Personalisation seems like a great idea, but how do you actually go about it? The good news is that this generation has grown up with the internet, as have many Millennials, meaning that there are vast amounts of data available to utilise in order to better understand your customer base, all you need is the right tools. 99% of consumers are happy to share data with brands in return for personalised communications, provided that they do it with their consent.

Big data analytics tools provide a particular advantage in that they take into account all available digital data with the consumer’s consent; they don’t scrape social media, and they are not social listening. This poses huge benefits for consumers and businesses, by offering more privacy and decision-power to consumers, and providing more detailed and predictive insight to businesses.

An easy mistake to make is personalising the acquisition process, for example through targeted marketing, without following through the consumer journey. Understanding consumer behaviour based on personality, interests, and life events gives you key indicators of what products and services they might be interested in. Imagine you are a T.V. and internet provider for example, with real-time insight into life events, you can identify if one of your customers is going back to university and therefore market your services as a student bundle, ideal for multiple users streaming at once. Likewise, a coffee shop can identify which of its customers have upcoming exams and offer them a revision deal of a ‘skip the library: get your 2nd coffee free for a stress-free revision session at Coffee World.’.

By harnessing the power of big data you can personalise the user journey from sign-up, throughout the entire relationship and adapt alongside your consumer’s ever-changing needs. Personalisation isn’t just offering a football fan football tickets, its offering a football fan tickets to their favourite team on their birthday.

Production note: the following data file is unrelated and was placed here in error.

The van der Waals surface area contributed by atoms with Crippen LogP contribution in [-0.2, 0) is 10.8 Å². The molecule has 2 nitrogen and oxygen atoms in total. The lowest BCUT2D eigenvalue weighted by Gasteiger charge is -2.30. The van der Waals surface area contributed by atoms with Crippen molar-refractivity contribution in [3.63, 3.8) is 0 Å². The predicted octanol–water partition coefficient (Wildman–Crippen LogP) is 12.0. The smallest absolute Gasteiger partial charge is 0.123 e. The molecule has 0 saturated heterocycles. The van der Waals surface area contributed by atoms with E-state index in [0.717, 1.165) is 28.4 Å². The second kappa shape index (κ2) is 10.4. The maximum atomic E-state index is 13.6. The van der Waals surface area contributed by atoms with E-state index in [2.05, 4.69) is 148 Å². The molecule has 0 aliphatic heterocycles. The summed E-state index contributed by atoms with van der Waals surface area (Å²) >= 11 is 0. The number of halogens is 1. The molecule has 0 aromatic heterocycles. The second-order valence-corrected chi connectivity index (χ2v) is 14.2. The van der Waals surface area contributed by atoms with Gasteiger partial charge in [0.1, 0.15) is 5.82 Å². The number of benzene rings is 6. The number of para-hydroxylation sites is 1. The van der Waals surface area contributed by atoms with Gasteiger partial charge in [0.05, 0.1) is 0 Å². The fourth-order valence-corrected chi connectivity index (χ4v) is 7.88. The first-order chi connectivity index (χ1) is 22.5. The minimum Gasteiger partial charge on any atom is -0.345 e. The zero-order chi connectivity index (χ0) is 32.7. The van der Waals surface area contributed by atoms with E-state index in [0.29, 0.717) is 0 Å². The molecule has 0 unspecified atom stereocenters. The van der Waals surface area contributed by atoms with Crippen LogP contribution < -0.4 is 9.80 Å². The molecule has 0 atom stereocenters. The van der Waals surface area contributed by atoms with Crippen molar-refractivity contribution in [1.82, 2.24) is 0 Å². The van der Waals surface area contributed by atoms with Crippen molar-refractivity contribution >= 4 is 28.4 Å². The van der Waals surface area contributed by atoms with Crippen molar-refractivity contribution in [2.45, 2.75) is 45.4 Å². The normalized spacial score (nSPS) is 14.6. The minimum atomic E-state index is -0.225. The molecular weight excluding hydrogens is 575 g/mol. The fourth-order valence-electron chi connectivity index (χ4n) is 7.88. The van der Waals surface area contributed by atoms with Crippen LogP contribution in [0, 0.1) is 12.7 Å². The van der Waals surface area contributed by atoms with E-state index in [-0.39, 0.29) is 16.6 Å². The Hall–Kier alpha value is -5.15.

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Your consumers can buy happiness, when you use PROFILE

If money can buy happiness, you can sell it. That is with personality insights for marketing of course.

Researchers from Cambridge University found that segmenting and targeting consumers based on personality insights benefit customers and businesses. After all, a happy customer is a returning customer.

The recent research that has taken the retail world by storm has shown that money can buy happiness. The catch? The products or services bought must match that consumer’s personality. So how can you ensure that you target the right products to the right individuals? This is where personality insights for marketing help.

 

The Study

Researchers from Cambridge University collected data from 77000 UK bank spending transactions of 624 participants. They split the transactions into 59 categories including travel, coffee shops, sports, and eating out. They then gave these spending categories human characteristics and scored them on the Big Five personality traits. The participants completed questionnaires measuring their own Big Five personality traits and their life satisfaction.

They found that those who spent more money on purchases that matched their personality were happier and reported higher levels of overall life satisfaction. Perhaps even more significantly, they found matching spending with personality is more important for an individual’s happiness than total income.

A follow-up experiment directly supports these findings. Researchers randomly allocated either a £7 book voucher (low extraversion activity) or a £7 bar voucher (high extraversion activity) to a group of introverts (people with low extraversion) and a group of extraverts (people with high extraversion) and matched or mismatched the reward to their personality. They found that participants were significantly happier when the reward matched their own levels of extraversion.

The Implications

This study provides evidence that can enable retailers to provide more bespoke advice to consumers on what products might contribute to their happiness. This can be done through personalisation systems which enable the automatic segmentation of customers based on their personality traits. Then you can target ads and campaigns to the different audiences accordingly. For example, match highly agreeable consumers to products which fulfil their desire to help others by offering a charity donation. This is particularly relevant to today’s digital world where consumers are often overwhelmed with choice.

How to put this into practice

As this study has shown, personality is a key component in what makes an individual happy when it comes to spending their hard earned money. To get the best chance of a customer buying your product (and being happy because of it) you need to consider their personality traits.

With personality insights for marketing you can deliver ads for products and services that will directly contribute to their happiness. Therefore increase the probability of them associating your brand with happiness and positivity, brand loyalty, and brand evangelism.